Monday, 7 May 2007

Slamming the closet doors

Quite contrary

Oh! One does feel peculiar; Do you mean queer, dear?

Not at all, it wasn't a gay day, it rained cats and dogs.

That's a bit trite; one would say, quite a day to feel so ordinary.

It's a bit early

So, as I leafed through The Telegraph on Thursday morning after the fallout from Lord Browne's brush with the furious hell of a lover spurned; I guffawed as I read the second-hand tale of an interesting conversation.

Gyles Brandreth wrote in his diary in the Spectator; the following.

The telephone rang at 7.45 a.m. It was a journalist I know. She sounded tense. 'Gyles,' she said, 'do you want to come out?' 'It's a bit early, isn't it, darling?' I replied. 'I mean, "come out",' she said with emphasis, adding, with a little laugh, 'Everyone knows you're gay.' 'Do they?' I asked. 'Am I?' 'Oh, come on,' she persisted, 'Frankie Howerd made a pass at you once, didn't he?' 'Yes.' 'And you knew Ted Heath?' 'Er ... yes.' 'Well?' she said. I put the phone down. What is this bizarre obsession we have with the sexual orientation of others?

And that story continues ... He had to investigate to determine if Gordon Brown was gay - some people!

Keep away from my closet

Indeed, what is this bizarre obsession we have with the sexual orientation of others? Most especially that of homosexuals is referred to as coming out of the closet.

I have a closet, it is in my bedroom which is deep in my apartment; my home in not an open house, it is no business of anyone if I slept in my closet or in my bed. And if I did sleep in my closet and decide to come out in the morning, I do not expect to see a crowd in my bedroom or a snoop peeping through my 7th floor window ready to sell a scoop to the village rag.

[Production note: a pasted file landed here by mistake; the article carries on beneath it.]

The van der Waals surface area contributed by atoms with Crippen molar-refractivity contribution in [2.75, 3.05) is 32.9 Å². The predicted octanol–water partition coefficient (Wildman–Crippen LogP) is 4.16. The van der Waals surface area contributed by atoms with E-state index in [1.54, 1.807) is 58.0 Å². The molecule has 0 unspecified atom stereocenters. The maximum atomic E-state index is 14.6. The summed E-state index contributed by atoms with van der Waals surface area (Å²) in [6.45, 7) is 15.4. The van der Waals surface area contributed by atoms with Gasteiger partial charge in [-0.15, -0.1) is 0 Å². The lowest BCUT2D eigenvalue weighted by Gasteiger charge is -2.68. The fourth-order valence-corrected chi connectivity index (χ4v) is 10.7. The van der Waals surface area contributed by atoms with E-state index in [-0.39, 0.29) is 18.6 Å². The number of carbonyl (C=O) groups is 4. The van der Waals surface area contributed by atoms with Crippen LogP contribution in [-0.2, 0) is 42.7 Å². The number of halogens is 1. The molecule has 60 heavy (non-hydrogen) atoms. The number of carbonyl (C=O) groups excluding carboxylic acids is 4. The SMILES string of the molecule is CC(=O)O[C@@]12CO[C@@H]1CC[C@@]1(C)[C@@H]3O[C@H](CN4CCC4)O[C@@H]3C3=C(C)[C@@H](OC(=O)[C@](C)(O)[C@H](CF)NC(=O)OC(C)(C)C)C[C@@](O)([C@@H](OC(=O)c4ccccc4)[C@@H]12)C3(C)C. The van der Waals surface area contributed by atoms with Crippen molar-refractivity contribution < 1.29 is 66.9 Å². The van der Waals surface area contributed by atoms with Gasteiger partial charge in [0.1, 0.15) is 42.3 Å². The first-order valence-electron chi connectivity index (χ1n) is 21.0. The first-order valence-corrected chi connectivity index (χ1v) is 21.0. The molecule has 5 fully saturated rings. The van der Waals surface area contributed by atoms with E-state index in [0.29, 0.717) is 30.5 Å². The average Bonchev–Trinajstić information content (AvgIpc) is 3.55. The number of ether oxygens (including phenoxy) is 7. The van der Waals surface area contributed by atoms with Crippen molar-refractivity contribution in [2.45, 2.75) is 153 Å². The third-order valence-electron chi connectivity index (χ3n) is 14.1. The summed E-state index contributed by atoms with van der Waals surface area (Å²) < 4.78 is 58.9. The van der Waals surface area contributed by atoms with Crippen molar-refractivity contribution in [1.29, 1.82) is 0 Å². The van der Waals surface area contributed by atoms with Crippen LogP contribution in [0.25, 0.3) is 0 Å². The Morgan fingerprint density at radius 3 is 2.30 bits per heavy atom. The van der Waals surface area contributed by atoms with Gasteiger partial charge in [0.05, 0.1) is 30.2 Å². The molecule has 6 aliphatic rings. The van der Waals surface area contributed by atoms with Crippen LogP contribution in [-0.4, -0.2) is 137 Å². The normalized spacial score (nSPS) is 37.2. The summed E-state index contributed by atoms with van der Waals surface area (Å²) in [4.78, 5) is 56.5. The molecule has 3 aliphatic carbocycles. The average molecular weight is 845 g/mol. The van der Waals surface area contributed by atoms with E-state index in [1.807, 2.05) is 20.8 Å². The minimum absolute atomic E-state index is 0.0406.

However, this colourful tale takes on a shade of pink as The Independent on Sunday published the Pink List 2007 of the celebrated and the successful few who have come of their closets - some probably waving their handbags, some screaming "look at me", but all in a position of never having to suffer the Lord Brownean white lie.

A liaison so discreet

Quite a few in the list would surprise you, but who cares if you like men or women as long are you are doing it behind closed doors and keeping the noise down - thankfully the floors and ceilings in my apartment block are concrete, it would have been insufferable - perish the thought.

More poignantly, the day before, I was reading the obituary of Sir Brian Smedley who died at 72 and was the presiding judge during the Matrix Churchill trial where the government of the day was ready to sacrifice people in legitimate and government-sanctioned business to the unforgivable pretensions of not selling arms to Iraq.

This case was thrown out when Alan Clark made the classic statement of being economical with the actualité in answering questions under oath about Iraqi arms policy.

The long obituary of an utterly distinguished and respected judge ended with the fact that he was survived by his partner of 38 years, Peter Wright.

Gone are the days when discretion was the better part of valour, Lord Browne was somewhat caught in that time warp, but when are you coming out? For dinner, I meant - The obsession remains bizarre.

No comments: